The doctrinal standpoint is mainly focused on one chapter in Revelation: Revelation 20. In fact what may surpise a lot of people is the fact the how one interprets Revelation 20 affects how they view all of Bible Prophecy and how they interpret scripture as a whole.
The phrase "1,000 years" is mentioned six times in Revelation 20 and has produced much debate among students of scripture over the history of the church. Thankfully in the history of the church there have been only four main responses given to these big questions. These four positions are respectively called: Historical Premillennialism, Dispensational Premillennialism, Amillennialism and Postmillennialism. To avoid making today's post into a book-length document, I have included information and diagrams in the end notes of today's blog for those who may want to know more information.1
The four main positions will vary in how much they view prophecy as either literal (Dispensational Pre-millennial and somewhat Classical premillennial) or more symbolic (Amillennial and Post-millennial). Again the reader is invited to consider the endnotes section of today's blog to get more detail on these four major viewpoints of Revelation 20.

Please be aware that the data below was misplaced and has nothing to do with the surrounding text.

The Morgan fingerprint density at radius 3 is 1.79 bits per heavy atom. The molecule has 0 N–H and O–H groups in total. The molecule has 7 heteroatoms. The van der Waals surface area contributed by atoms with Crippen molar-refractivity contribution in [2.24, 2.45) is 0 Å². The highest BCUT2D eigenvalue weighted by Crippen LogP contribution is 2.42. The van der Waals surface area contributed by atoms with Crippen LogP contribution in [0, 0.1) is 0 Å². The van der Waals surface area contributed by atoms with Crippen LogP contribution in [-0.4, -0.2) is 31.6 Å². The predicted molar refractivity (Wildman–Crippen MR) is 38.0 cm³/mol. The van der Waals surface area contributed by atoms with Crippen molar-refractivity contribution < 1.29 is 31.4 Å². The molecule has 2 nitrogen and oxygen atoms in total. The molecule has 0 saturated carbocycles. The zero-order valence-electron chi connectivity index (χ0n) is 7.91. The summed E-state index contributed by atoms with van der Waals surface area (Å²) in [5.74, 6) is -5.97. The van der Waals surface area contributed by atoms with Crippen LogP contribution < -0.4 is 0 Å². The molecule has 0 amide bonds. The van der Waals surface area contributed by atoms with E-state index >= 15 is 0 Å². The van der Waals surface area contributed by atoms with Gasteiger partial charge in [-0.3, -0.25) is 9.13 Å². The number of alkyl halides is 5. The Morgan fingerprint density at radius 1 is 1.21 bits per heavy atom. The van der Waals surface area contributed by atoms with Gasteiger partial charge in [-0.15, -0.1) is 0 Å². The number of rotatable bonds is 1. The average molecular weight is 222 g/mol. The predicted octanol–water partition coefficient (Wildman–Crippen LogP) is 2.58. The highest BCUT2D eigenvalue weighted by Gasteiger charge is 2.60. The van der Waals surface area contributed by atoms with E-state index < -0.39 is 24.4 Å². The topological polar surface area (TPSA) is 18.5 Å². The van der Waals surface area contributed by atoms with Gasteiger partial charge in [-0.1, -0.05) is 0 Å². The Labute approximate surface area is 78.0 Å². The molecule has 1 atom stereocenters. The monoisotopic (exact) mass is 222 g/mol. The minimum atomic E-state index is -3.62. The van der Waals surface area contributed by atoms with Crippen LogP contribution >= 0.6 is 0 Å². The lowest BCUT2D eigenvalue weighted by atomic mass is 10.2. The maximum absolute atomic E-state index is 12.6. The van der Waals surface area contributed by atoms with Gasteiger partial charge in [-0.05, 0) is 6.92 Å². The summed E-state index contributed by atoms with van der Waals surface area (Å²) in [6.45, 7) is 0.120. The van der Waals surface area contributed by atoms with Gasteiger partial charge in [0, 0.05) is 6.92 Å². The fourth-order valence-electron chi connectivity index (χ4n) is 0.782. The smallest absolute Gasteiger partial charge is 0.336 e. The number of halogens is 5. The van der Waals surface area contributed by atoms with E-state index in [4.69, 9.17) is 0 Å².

Five things that Revelation 20 is focused upon and its connection to the whole book
For one thing, Revelation 20 is at bare minimum speaking about five key events: the coming of Christ, the reign of Jesus Christ, the resurrection/reign of the saints, the judgment of the wicked and the judgment of Satan. If I may risk a second major observation: almost all interpreters that I have read see Revelation 20 being the final chapter referring to history before the Eternal State of Revelation 21-22. These two things seem to be universally agreed upon by all interpreters who take seriously the inerrancy and Divine inspiration of scripture.
The issues that lead to differing views over Revelation 20
Where the differences among believers begins to arise has mainly to do with the following: